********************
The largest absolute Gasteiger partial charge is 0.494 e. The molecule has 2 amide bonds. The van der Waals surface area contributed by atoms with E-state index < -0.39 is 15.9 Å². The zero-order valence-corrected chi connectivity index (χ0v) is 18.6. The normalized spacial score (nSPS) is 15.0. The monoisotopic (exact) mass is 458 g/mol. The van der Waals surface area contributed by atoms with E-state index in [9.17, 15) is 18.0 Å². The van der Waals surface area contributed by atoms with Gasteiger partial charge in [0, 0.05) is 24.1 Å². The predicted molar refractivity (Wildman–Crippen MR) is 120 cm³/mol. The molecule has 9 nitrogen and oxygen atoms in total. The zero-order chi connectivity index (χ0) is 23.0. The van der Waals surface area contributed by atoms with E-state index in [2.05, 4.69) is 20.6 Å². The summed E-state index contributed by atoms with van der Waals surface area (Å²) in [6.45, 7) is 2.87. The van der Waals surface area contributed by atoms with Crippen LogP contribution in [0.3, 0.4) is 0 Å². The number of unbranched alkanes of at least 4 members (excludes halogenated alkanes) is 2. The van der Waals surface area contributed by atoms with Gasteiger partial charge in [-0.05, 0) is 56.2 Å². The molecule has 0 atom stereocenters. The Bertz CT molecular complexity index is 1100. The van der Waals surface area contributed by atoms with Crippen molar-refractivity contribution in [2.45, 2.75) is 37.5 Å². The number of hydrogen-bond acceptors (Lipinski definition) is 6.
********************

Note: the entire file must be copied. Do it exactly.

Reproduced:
The largest absolute Gasteiger partial charge is 0.494 e. The molecule has 2 amide bonds. The van der Waals surface area contributed by atoms with E-state index < -0.39 is 15.9 Å². The zero-order valence-corrected chi connectivity index (χ0v) is 18.6. The normalized spacial score (nSPS) is 15.0. The monoisotopic (exact) mass is 458 g/mol. The van der Waals surface area contributed by atoms with E-state index in [9.17, 15) is 18.0 Å². The van der Waals surface area contributed by atoms with Gasteiger partial charge in [0, 0.05) is 24.1 Å². The predicted molar refractivity (Wildman–Crippen MR) is 120 cm³/mol. The molecule has 9 nitrogen and oxygen atoms in total. The zero-order chi connectivity index (χ0) is 23.0. The van der Waals surface area contributed by atoms with E-state index in [2.05, 4.69) is 20.6 Å². The summed E-state index contributed by atoms with van der Waals surface area (Å²) in [6.45, 7) is 2.87. The van der Waals surface area contributed by atoms with Crippen LogP contribution in [0.3, 0.4) is 0 Å². The number of unbranched alkanes of at least 4 members (excludes halogenated alkanes) is 2. The van der Waals surface area contributed by atoms with Gasteiger partial charge in [-0.05, 0) is 56.2 Å². The molecule has 0 atom stereocenters. The Bertz CT molecular complexity index is 1100. The van der Waals surface area contributed by atoms with Crippen molar-refractivity contribution in [2.45, 2.75) is 37.5 Å². The number of hydrogen-bond acceptors (Lipinski definition) is 6.